You can see the two back pieces are mostly hole and very fluffy and large, the front and right side pieces are dense.

The dough pieces are fried in oil which is the temperature best used for doughnuts- 350-375 F degrees. The best fat to use for doughnuts is a fat which is solid at room temperature, but I like cooking in vegetable oil even if they are a little more oily when finished.

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So you have to decide which works best for you.  I use a heavy bottom large skillet and put in 1.5 – 2 inches of oil. Make sure the oil is up to the right temperature before dropping in your dough, and make sure to bring up the temperature each time between Pi Li Li’s.

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Frying Pi Li Li's

I usually fry four pieces at  a time, they take around one minute per side. I like to push the dough under with a spatula while it is frying on the first side, to get the top down under the hot oil too, but just for a few seconds.

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Then take out your done Pi Li Li’s and drain them on a rack. They need to cool a bit before you shake them in sugar.

Drain Pi Li Li's

After they cool down a bit but are still warm, shake them in a brown bag of sugar or sugar/cinnamon mixture or powdered sugar. You can also thin down honey a bit with some water and then dip the warm Pi Li Li’s in the honey glaze.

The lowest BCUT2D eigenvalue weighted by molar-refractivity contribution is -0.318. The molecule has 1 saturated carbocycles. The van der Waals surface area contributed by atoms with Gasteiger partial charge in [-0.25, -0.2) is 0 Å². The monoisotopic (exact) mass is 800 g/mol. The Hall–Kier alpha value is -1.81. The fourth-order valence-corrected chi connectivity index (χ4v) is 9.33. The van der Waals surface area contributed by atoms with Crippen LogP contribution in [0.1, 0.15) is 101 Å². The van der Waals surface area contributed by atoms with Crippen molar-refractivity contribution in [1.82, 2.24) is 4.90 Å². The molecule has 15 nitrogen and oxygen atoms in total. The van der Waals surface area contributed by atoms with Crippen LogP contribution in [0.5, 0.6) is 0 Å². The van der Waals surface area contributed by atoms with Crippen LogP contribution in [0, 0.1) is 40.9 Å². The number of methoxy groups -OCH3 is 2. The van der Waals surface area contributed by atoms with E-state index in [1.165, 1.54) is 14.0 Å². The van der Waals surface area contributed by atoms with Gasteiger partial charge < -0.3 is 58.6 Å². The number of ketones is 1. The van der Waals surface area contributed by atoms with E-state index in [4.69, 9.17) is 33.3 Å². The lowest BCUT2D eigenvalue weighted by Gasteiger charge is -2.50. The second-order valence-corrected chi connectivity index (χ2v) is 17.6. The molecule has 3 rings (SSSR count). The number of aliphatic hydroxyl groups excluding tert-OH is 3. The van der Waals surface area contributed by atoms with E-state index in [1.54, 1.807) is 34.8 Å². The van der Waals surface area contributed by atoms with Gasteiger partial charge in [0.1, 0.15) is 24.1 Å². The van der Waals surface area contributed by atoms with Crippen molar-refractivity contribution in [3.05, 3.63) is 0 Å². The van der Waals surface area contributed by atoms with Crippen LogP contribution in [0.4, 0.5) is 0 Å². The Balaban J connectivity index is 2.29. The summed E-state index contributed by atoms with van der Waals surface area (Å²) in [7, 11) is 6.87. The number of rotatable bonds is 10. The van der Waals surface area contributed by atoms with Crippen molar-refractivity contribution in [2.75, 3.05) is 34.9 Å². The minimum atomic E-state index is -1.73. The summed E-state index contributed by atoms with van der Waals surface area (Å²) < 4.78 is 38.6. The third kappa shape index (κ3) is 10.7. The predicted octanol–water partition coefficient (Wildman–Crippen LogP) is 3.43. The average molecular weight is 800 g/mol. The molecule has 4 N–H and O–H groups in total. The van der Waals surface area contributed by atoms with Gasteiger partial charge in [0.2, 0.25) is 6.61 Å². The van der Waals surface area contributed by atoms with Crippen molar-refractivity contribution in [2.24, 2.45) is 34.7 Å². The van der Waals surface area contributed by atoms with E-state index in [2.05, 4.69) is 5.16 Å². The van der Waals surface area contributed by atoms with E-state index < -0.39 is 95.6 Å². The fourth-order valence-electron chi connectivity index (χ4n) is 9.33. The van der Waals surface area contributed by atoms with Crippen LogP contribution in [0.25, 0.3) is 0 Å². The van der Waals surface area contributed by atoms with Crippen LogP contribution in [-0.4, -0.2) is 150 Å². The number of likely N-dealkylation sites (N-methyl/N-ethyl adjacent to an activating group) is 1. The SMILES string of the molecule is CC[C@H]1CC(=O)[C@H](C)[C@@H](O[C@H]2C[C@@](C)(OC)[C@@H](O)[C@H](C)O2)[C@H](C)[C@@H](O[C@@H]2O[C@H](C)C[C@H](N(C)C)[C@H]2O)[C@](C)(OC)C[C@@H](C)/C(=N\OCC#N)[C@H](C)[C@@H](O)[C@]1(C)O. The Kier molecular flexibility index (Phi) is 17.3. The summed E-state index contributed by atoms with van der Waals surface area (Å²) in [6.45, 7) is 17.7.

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Next place the Pi Li Li’s on a plate on the kitchen table and see how long they last!

Pi Li Li's ready to eat!

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This is another recipe that is good for using up the extra sourdough starter.

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If you haven’t done so yet, check out the former post about Peter Reinhart’s new book “Artisan Breads Every Day. If it isn’t too late, you can still post and have a chance to win a signed copy of his new book. See what I am talking about at: http://northwestsourdough.wordpress.com/2009/10/30/peter-reinharts-new-book-artisan-breads-every-day/

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I have a note to add to here:

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I received Peter’s signed books in the mail. I was going through my copy and was really enjoying it. He has some nice recipes in his new book. I am planning on baking his Cinnamon Chocolate Babka soon, it looks delicious!

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I also want to tell you that when I got to the end of his book and was reading the resources page…I suddenly stopped in shock …there was my name right in the book. I really can’t tell you how shocked I was. This is what Peter said in the book: